Did Joanne O'Donnell go too far hyping her Be Natural Organics products? FDA says she did.
FDA Warning Letters

FDA Warns Boutique Soap Maker Be Natural Organics

In recent months we’ve seen the U.S. Food and Drug Administration, or FDA, scrutinize a number of small soap making companies; this time it is Joanne O’Donnell’s Be Natural Organics finding itself in the agency’s crosshairs.

Typically, soaps–assuming that they are true soaps and not detergent bars–are safe from FDA scrutiny, provided that they are not marketed with medical or health claims. But when agency investigators visited O’Donnell’s website, BeNaturalOrganics.com, they found marketing spiel that they say went over the line.

Organic Calendula Cream Soap

O’Donnell’s Organic Calendula Cream Soap was called out for claims that the product could treat skin conditions like eczema due to its “antiseptic, anti-inflammatory, and immune stimulating” properties.

 Organic Calendula Cream Soap with FDA-warned claims.
Screengrab of archived page for Be Natural Organics’ Organic Calendula Cream Soap, showing now-removed claims for eczema, inflammation and immune stimulation.

Chamomile Balancing Mist

Her Chamomile Balancing Mist got the FDA’s attention for claims that ingredients used to make it could “calm irritated skin”, “reduce redness” and were anti-allergenic, anti-bacterial and anti-inflammatory.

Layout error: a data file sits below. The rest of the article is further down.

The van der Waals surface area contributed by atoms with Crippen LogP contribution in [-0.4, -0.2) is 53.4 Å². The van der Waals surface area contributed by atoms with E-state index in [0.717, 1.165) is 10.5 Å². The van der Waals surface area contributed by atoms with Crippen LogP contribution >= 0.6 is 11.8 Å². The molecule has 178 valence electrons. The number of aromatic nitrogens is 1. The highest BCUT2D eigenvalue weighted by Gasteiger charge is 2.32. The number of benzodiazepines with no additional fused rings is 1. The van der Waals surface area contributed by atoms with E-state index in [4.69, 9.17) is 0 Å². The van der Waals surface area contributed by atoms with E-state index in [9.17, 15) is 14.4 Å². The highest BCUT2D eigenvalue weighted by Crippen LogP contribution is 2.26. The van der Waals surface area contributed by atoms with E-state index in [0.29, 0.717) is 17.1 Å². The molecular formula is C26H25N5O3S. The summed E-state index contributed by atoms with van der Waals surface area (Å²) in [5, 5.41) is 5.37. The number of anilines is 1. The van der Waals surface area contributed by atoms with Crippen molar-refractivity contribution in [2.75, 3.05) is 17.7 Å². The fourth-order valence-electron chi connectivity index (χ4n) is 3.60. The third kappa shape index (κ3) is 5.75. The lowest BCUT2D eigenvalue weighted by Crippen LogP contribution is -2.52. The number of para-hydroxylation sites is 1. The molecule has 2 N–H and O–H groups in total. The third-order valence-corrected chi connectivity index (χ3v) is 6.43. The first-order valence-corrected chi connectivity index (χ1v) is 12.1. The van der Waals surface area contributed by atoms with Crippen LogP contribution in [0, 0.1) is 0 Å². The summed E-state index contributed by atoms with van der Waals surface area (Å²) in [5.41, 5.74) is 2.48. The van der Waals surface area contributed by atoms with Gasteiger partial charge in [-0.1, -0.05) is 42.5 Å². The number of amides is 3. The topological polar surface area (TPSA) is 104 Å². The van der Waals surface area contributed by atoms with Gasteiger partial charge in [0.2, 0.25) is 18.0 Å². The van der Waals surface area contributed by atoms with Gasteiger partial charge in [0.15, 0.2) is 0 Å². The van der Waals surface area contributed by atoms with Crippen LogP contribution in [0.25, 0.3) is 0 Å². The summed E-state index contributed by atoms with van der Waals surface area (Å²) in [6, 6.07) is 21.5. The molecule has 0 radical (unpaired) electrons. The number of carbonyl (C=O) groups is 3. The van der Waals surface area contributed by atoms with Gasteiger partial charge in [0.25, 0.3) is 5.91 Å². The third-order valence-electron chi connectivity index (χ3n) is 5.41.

CoQ10 Eye Protection Cream

With her CoQ10 Eye Protection Cream product, O’Donnell hinted that the cream might optimize cellular metabolism and increase collagen production.

Gentle Face Lotion

A lotion made with rose water, witch hazel and acai berry extract claimed to reduce inflammation, promote wound healing and even light hyperpigmentation.

Amaretto Body Scrub

Be Natural Organic’s Amaretto Body Scrub promised to increase circulation, improve lymph flow and bring blood to the skin.

Pomme D’Or Anti-Aging Crème

The company’s Pomme D’Or Anti-Aging Crème promised to stimulate cell production; its squalene ingredient was supposed to help “clear up difficult skin conditions”, including  dermatitis.

Squalane Serum

Another product with squalene in it is O’Donnell’s Squalene Serum, which she suggested could “prevent brown spots”. With its “antibacterial properties” it could also “clear up” acne.

Daily Botanical Enzyme Peel

Purported “strong antibacterial” ingredients also appear in a facial peel. The Daily Botanical Enzyme Peel products is a do-everything cosmetic that could decrease age spots, stimulate cell growth, increase both collagen and elastin and prevent acne.

Sea Kelp Moisturizer

A moisturizer made with seaweed touted its “analgesic, anti-inflammatory and healing” properties, while acting as a natural sunscreen.

Naturally, the FDA says that none of the agency-cited products has ever been officially recognized as effective for any of those issues, making them new (and illegal) drug products. It gave Be Natural Organics the normal 15 working days to remove the alleged violating claims and present a plan to prevent future marketing violations in the future.

The FDA warning letter to Joanne O’Donnell and Be Natural Organics was dated July 19, 2017. As of my visit to the company’s website this morning it appeared that the cited claims had been removed.

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